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China's Ctrip grilled over fake Japan bookings

Customers were sent confirmations for already-reserved hotel rooms

Traditional inns, or ryokan, line a Japanese street. Ctrip has run into trouble with fake bookings just before the year-end travel season.
Traditional inns, or ryokan, line a Japanese street. Ctrip has run into trouble with fake bookings just before the year-end travel season.

TOKYO -- Ctrip, the largest online travel agency in China, faced questioning Tuesday by Japan's tourism agency and industry groups after its Japan website allegedly let customers book rooms that turned out to be taken, in a major hiccup going into the year-end travel season.

Ctrip's Trip.com site for Japanese customers apparently had at least 37 cases, involving 10 partner businesses, in which travelers were shown vacancies at hotels or traditional ryokan inns that were already fully booked. Customers who tried to reserve such rooms were even sent confirmation that their booking was complete.

The travel giant is also suspected of selling fraudulent packages that included bookings at higher-than-normal prices.

Ctrip has suspended dealings with the partners in question. It denied any involvement in dishonest behavior, saying the problem stemmed instead from "insufficient oversight of businesses" listed on its site.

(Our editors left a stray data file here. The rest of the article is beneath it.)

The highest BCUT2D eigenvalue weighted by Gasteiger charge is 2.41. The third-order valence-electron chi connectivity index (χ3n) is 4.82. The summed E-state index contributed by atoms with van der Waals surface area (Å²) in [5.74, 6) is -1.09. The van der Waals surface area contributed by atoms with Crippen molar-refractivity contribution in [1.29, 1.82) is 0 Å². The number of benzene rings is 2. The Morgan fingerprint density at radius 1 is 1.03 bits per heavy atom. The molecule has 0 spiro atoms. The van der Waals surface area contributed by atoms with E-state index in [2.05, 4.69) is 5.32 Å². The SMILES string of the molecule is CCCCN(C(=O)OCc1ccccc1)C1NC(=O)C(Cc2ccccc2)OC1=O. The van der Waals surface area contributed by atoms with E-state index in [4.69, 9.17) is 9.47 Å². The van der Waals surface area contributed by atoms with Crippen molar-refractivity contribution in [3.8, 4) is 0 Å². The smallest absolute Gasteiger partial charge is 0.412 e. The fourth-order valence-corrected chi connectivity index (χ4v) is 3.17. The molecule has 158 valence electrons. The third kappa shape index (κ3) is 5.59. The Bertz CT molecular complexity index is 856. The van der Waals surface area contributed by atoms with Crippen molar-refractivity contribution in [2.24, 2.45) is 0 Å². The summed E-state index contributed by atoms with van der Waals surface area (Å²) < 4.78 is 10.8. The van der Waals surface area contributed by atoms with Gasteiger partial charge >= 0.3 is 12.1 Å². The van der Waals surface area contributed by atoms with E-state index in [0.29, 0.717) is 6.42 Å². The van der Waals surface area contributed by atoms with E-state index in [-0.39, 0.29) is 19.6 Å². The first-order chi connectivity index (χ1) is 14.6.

One person affiliated with a ryokan, however, said the issue "will be mistakenly perceived as an error on our end" when the problem lay with Ctrip.

Ctrip contracts with more than 500 businesses internationally to offer bookings using up-to-date information on vacancies at partner hotels, according to the All Japan Ryokan Hotel Association.

The problematic bookings apparently involved customers paying up front to reserve an open room, as opposed to Japan's usual practice of booking in advance but paying on arrival. Ctrip says advance payments are common overseas, but has stopped the practice in Japan.

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